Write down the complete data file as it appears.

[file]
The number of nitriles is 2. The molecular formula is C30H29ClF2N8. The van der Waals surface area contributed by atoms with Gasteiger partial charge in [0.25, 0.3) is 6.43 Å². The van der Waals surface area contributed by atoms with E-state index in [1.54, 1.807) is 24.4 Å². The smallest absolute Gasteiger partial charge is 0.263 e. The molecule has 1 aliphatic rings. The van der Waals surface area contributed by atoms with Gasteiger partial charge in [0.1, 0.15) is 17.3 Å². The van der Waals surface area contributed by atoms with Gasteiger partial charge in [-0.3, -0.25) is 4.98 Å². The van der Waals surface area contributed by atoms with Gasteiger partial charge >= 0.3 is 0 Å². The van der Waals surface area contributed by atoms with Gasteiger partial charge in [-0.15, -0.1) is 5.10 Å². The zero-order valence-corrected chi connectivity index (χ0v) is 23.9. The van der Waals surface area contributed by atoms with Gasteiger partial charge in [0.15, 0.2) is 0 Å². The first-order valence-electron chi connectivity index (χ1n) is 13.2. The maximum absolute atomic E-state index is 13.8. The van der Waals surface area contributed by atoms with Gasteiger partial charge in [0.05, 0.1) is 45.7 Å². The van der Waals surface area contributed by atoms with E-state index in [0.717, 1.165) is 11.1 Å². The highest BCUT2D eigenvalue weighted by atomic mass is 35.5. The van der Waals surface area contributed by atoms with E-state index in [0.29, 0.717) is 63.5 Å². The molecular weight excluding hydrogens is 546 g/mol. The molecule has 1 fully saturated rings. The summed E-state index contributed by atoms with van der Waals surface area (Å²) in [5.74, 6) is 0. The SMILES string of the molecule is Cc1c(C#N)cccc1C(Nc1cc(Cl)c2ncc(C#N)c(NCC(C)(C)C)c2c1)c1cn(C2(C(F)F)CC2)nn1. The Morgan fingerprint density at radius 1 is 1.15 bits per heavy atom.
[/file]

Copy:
The number of nitriles is 2. The molecular formula is C30H29ClF2N8. The van der Waals surface area contributed by atoms with Gasteiger partial charge in [0.25, 0.3) is 6.43 Å². The van der Waals surface area contributed by atoms with E-state index in [1.54, 1.807) is 24.4 Å². The smallest absolute Gasteiger partial charge is 0.263 e. The molecule has 1 aliphatic rings. The van der Waals surface area contributed by atoms with Gasteiger partial charge in [0.1, 0.15) is 17.3 Å². The van der Waals surface area contributed by atoms with Gasteiger partial charge in [-0.3, -0.25) is 4.98 Å². The van der Waals surface area contributed by atoms with Gasteiger partial charge >= 0.3 is 0 Å². The van der Waals surface area contributed by atoms with Gasteiger partial charge in [-0.15, -0.1) is 5.10 Å². The zero-order valence-corrected chi connectivity index (χ0v) is 23.9. The van der Waals surface area contributed by atoms with Gasteiger partial charge in [0.15, 0.2) is 0 Å². The first-order valence-electron chi connectivity index (χ1n) is 13.2. The maximum absolute atomic E-state index is 13.8. The van der Waals surface area contributed by atoms with Gasteiger partial charge in [0.05, 0.1) is 45.7 Å². The van der Waals surface area contributed by atoms with E-state index in [0.717, 1.165) is 11.1 Å². The highest BCUT2D eigenvalue weighted by atomic mass is 35.5. The van der Waals surface area contributed by atoms with E-state index in [0.29, 0.717) is 63.5 Å². The molecular weight excluding hydrogens is 546 g/mol. The molecule has 1 fully saturated rings. The summed E-state index contributed by atoms with van der Waals surface area (Å²) in [5.74, 6) is 0. The SMILES string of the molecule is Cc1c(C#N)cccc1C(Nc1cc(Cl)c2ncc(C#N)c(NCC(C)(C)C)c2c1)c1cn(C2(C(F)F)CC2)nn1. The Morgan fingerprint density at radius 1 is 1.15 bits per heavy atom.